What is hypertension diet food? These are foods that lower blood pressure in hypertension individuals. Know healthy hypertension diet foods.
What are the high blood pressure diet/foods?
A wise choice of diet can help lower high blood pressure. On the other hand, eating the wrong foods can make things worse by increasing the blood pressure.
High blood pressure diet is a list of ideal foods that help to lower blood pressure as well as good to your overall well-being. It can also help those with diabetes, cholesterol, etc.
The hypertension diet plan includes healthy foods; fruits & vegetables, greens, nuts, grass-fed dairy products, whole grain, and fish. The meals should be nutrient-rich with potassium, magnesium, calcium, and fibers.
Stop or avoid Trans-fat, tobacco, and sugar (alternatively, you can use unrefined sugar in moderation). You can consume saturated fat and alcohol in moderation.
Hypertension eating plan
Studies show blood pressures lowering effect with a smart eating plan. This diet emphasizes fruits, vegetables, and organic grass-fed milk & milk products. This eating plan also includes whole-grain products, fish, poultry, and nuts.
The diet plan suggests limiting lean red meat, sweets, added sugars, and sugar-containing (or HFCS) beverages. It should be rich in potassium, magnesium, and calcium, as well as fiber.
- Grains (28% daily) – Whole-grain bread, dry cereal, cooked rice, pasta, and cereals.
- Vegetables (18% daily) – Cooked leafy vegetables or vegetable smoothies.
- Fruits (18% daily) – You can have raw, dried, frozen, or canned fruits as well as fruit juices.
- Milk & milk products (10% daily) – Milk, yogurt, and cheese; only organic grass-fed, otherwise do not stop taking it.
- Lean meats, poultry & fish (10% daily) – You can have organic meats, eggs & poultries, and wild-caught fishes.
- Nuts, seeds & legumes (3% daily) – Cooked nuts, seeds & legumes and dry beans & peas.
- Fats & oils (10% daily) – Saturated fats such as coconut in moderation and no to Trans fats.
- Sugar (>3% daily) – Sweets & added sugars in the beverages.
The hypertension eating plan is focusing on the heart's health by eating saturated fat and cholesterol in moderation. The focus of the diet is to increase intake of foods rich in nutrients, which helps in lowering blood pressure, particularly minerals (such as potassium, calcium, and magnesium), proteins and fibers.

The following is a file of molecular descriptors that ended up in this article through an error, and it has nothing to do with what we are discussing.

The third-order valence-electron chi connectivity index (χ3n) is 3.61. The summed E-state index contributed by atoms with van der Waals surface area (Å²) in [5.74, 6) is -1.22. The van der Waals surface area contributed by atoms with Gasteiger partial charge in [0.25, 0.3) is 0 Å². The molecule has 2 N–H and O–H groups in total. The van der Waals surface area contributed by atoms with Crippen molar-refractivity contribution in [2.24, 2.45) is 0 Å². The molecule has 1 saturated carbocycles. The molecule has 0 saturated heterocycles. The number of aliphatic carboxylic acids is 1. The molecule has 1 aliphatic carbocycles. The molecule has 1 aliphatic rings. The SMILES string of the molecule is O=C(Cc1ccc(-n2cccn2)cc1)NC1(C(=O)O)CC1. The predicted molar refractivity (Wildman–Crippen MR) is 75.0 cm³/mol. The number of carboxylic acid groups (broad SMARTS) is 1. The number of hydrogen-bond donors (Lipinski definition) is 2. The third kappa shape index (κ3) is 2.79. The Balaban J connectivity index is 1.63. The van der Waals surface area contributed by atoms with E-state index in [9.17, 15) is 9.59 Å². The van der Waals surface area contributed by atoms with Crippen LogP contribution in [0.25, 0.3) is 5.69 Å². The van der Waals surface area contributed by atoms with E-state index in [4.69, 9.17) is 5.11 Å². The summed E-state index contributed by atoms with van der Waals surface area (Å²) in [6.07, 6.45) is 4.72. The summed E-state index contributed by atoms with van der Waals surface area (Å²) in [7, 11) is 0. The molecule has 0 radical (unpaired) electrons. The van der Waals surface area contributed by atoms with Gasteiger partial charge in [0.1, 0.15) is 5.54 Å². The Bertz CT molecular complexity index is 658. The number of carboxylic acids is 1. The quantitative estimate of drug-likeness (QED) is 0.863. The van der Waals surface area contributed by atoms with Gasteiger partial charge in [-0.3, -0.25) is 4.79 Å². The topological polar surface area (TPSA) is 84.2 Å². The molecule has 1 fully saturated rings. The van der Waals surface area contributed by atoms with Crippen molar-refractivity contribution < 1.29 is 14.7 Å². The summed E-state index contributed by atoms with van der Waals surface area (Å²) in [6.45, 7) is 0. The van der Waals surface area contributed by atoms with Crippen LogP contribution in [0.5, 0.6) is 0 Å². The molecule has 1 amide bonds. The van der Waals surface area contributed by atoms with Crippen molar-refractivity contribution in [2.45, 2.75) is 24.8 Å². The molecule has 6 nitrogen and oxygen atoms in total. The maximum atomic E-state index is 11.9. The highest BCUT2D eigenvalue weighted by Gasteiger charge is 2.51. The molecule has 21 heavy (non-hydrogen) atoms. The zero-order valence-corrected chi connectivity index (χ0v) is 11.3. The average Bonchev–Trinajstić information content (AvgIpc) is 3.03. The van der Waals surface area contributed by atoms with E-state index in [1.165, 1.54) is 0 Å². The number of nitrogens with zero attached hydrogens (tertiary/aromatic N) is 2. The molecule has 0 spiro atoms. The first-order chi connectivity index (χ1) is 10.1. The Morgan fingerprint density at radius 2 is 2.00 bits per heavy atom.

Hypertension nutrient recommendation
Nutrients useful to lower blood pressure are potassium, magnesium, and vitamin D. Nutrients useful for vascular health are vitamin E, C & B3.
- Potassium-rich foods include coconut water, beans, dark leafy greens, potatoes, squash, yogurt, fish, avocados, acorn squash, mushrooms, wild-caught salmon, bananas, and pomegranate seeds.
- Magnesium-rich foods are Spinach, Chard, Pumpkin Seeds, Yogurt or Kefir, Almonds, Black Beans, Avocado, Figs, Dark Chocolate, fish (salmon, mackerel & halibut) and Banana.
- Vitamin D rich foods include Salmon, Mushrooms, Beef Liver, Eggs, Milk, Yogurt, Butter, and Orange Juice.
- Vitamin E rich foods include Sunflower Seeds, Spinach, Peanuts, Broccoli, Asparagus, Almonds, Sweet Potato, Avocado, Wheatgerm, Palm Oil, Butternut squash, Trout, and Olive oil.
- Vitamin C rich foods include oranges, Red Peppers, Kale, Brussels Sprouts, Broccoli, Strawberries, Grapefruit, Guava, Kiwi, Green Peppers, Peas, and Papaya.
- Niacin (vitamin B3) rich foods include Turkey, Chicken breast, Peanuts, Mushrooms, Liver, Tuna, Green peas, Grass-fed Beef, Sunflower seeds, Kidney Beans, Bell Peppers, and Avocado.
This hypertension diet has greatest effects on your blood pressure; furthermore, your blood pressure may drops by up to 10 to 20 percent within 15 days of following this diet plan.
You can make it more effective by following hypertension salt plan (cutting down sodium salt intake and increasing potassium-containing foods), losing weight, blood pressure exercise, and limiting alcohol consumption.
Potassium-rich vegetable sources are:
- Potato, one medium size contains 926 mg of potassium.
- Sweet potato, one medium size contains 540 mg of potassium.
- Spinach cooked, 1/2 cup contains 290 mg of potassium.
- Zucchini cooked, 1/2 cup contains 280 mg of potassium.
- Tomato fresh, 1/2 cup contains 210 mg of potassium.
- Kale cooked, 1/2 cup contains 150 mg of potassium.
- Romaine lettuce, 1 cup contain 140 mg of potassium.
- Mushroom, 1/2 cup contains 110 mg of potassium.
- Cucumber, 1/2 cup contains 80 mg of potassium.
Potassium-rich fruit sources are:
- Banana, one medium size contains 420 mg of potassium.
- Apricots, 1/4 cup contain 380 mg of potassium.
- Orange, one medium containing 237 mg of potassium.
- Cantaloupe chunks, 1/2 cup contain 214 mg of potassium.
- Apple, one medium size contains 150 mg of potassium.
Potassium-rich nuts, seeds, and legumes are:
- Cooked soybeans, 1/2 cup contain 440 mg of potassium.
- Cooked lentils, 1/2 cup contain 370 mg of potassium.
- Cooked kidney beans, 1/2 cup contain 360 mg of potassium.
- Cooked split peas, 1/2 cup contain 360 mg of potassium.
- Almonds roasted, 1/3 cup contains 310 mg of potassium.
- Walnuts roasted, 1/3 cup contains 190 mg of potassium.
- Sunflower seeds roasted, two tablespoons contain 124 mg of potassium.
- Peanuts roasted, 1/3 cup contains 120 mg of potassium.
The potassium content of milk and milk products are:
- Milk, 1 cup contains 380 mg of potassium.
- Yogurt, 1 cup contains 370 mg of potassium.
The potassium content of lean meats, fish, and poultry are:
- Fish (cod, halibut, rockfish, trout & tuna), 3 ounces contain 370 mg of potassium.
- Pork tenderloin, 3 ounces contain 370 mg of potassium.
- Beef tenderloin, chicken & turkey 3 ounces contain 210 mg of potassium.